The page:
With the starting point of William Morris’ text titled ‘Useless work vs Usleless toil’, he presents the ideal that humans must begin to build up the “Ornamental part of life”. He writes that we must find beauty in everything and take inspiration from Nature. Channelling my research into ornament, I came across an article written for eye magazine entitled ‘The Decriminalisation of Ornament’. It is written that the modernist philosophy that dominates twentieth century design empties ornament of meaning and separates it from function.


Reversing this statement the notion that ornament could be created to exist concurrent with meaning, interested me. With this in mind I returned to Morris’ writing and his depiction of the Ornamental Life, I began to consider the relationship between nature, science and art. An ornamental element of typography which allowed me to communicate this relationship this was the Fleuron. Known also as a ‘printer’s flower’ it is one of the oldest details of typography.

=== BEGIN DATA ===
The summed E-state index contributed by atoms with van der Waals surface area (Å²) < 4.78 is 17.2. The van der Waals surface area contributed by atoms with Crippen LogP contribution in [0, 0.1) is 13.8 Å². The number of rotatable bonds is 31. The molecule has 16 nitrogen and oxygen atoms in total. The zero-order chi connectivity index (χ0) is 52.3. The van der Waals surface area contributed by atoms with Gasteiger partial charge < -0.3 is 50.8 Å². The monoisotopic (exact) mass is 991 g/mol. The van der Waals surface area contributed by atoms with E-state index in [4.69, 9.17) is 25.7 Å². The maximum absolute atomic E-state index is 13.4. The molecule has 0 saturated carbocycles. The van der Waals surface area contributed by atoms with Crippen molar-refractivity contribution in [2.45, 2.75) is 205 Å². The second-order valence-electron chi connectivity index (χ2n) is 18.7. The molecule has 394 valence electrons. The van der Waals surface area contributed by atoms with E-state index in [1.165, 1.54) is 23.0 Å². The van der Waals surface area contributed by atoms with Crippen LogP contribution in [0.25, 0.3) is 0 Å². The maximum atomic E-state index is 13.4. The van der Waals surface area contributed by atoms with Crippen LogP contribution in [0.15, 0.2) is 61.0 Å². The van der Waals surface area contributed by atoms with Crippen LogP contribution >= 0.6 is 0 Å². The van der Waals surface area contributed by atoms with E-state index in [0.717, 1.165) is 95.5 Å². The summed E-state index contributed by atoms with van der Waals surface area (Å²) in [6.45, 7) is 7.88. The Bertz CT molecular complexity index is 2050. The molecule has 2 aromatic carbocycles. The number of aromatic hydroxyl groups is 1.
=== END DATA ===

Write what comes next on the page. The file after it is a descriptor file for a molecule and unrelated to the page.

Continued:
Giving function to Fleuron : In September 2020 it was declared by Kew Gardens that 40% of the worlds plants are endangered and at risk of extinction. Combining all aspects of my research I set out to create Fleurons based on ten of the UK’s most endangered plants.

I wanted to find a way to memorialise these plants, staying away from the perfectly symmetrical stylised fleurons that exist, but creating abstracted shapes that were true to their original form. I have just started working on a B5 sized book presenting the flower and the fleuron; two ornamental aspects of life that are at risk of being lost.


COMMUNICATION DESIGN @ THE GLASGOW SCHOOL OF ART. ALL RIGHTS RESERVED.